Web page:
Saturday, May 26, 2012
Thursday, May 24, 2012
His mother and I discussed various possibilities, and she suggested a vest. He has outgrown the little tuxedo jacket that she got him a few years ago, and the kid does have occasions to dress up. Through his parents, our Gaelic society, and his school he is surrounded with musicians, actors, and performance production professionals. The idea for this dress-up vest was what inspired me to take on my previous project, the Boy's Tweed Vest. I made that one first since tweed is a little more forgiving and I wanted the practice.
Garment Designer 2.5 to draft the pattern. It's an awesome piece of software, I must note! To use it you do have to already be familiar with garment construction, since all you get is a pattern and you have to figure out how to put it together yourself. I decided to have notched lapels and welt pockets in contrasting black silk. The lining is simple black Kona cotton.
When I went to start cutting the pieces out and took the silk out of the shopping bag my jaw hit the floor. It was at least four yards of 60" wide medium weight dupioni. Absolutely gorgeous. At least $100 worth of fabric. Thanks, Eileen!
The vest came together smoothly and easily in one long evening, I'm pleased to say. He looks like a movie star in it too.
So, now that I've made lapels, lined a shell, and made welt pockets, there's only one construction element in a man's suit jacket that i haven't made - a two-piece sleeve. I'm really looking forward to the first time I make a three-piece suit, dress shirt, and tie for myself.
Then, and only then, a tailor will I be.
Friday, May 18, 2012
My co-worker that commissioned the Collared Shawl recently brought me back the leftover wool, since she didn't think she would have any other use for it. It was sitting peacefully in my stash until I got the idea of making a vest for my godson.
I used Garment Designer 2.5 to generate the pattern, and made a couple muslins just to be sure. I had some left over silk from another project, so I used that for a lining. I figure that if the shell is going to make it dry-clean only, why line it with polyester?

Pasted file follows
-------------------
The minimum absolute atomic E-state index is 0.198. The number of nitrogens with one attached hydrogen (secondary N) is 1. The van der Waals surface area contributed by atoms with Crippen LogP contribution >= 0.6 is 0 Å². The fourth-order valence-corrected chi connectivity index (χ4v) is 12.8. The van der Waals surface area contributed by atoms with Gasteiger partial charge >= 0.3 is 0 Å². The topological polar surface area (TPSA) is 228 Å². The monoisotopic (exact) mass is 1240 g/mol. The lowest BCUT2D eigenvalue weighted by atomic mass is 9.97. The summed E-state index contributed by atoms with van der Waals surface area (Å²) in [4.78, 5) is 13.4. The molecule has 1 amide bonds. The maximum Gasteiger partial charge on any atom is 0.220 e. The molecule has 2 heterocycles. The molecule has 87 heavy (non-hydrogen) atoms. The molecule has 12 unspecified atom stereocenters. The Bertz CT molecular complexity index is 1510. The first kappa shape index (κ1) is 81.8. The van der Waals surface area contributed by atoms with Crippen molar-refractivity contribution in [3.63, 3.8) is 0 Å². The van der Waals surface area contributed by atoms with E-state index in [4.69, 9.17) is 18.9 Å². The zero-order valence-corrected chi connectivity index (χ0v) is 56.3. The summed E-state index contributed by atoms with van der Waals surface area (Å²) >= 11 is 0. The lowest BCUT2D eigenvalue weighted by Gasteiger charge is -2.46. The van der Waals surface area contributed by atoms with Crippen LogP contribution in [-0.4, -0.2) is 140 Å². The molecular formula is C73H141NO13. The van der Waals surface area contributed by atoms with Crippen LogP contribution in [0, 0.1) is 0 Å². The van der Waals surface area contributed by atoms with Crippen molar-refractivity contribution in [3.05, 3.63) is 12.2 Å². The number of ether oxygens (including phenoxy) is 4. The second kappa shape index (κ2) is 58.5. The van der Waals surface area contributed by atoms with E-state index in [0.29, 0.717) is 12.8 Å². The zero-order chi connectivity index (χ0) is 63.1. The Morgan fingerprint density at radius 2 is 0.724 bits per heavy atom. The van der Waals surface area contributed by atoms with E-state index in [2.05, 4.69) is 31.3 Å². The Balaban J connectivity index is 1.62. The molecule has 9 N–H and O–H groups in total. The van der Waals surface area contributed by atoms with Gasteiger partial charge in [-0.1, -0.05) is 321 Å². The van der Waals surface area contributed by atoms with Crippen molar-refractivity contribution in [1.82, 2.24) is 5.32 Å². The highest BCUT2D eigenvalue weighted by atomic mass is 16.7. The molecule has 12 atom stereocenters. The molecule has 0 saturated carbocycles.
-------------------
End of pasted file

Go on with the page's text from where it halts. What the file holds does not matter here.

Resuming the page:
The construction went fairly smoothly. I used the same pattern pieces for the fashion fabric and the lining, but I remembered to trim the lining pieces where they were to be seamed with the shell so that the shell edge would be pulled over making the lining invisible from the outside.
I'm still a fairly new serger user, and I have to admit that going around sharp corners is still a bit of a Hail Mary affair. I cut one of the corners around the neckline a little wide, and after I turned the vest and lining, pressed and was topstitching, I noticed that I had actually run off the edge a tiny bit at one point. Undaunted, I got out my needle and thread and did some hand overcast stitching to disguise the problem and bind the raw edge that was peeking out. After all, he's only going to be wearing this vest for a year at most before it's too small for him.
I stopped by his parents' house this evening to give it to him. You would have thought I had handed him a magic carpet, he was so excited. This business of being the Gay Uncle (Guncle) is turning out to be pretty fabulous.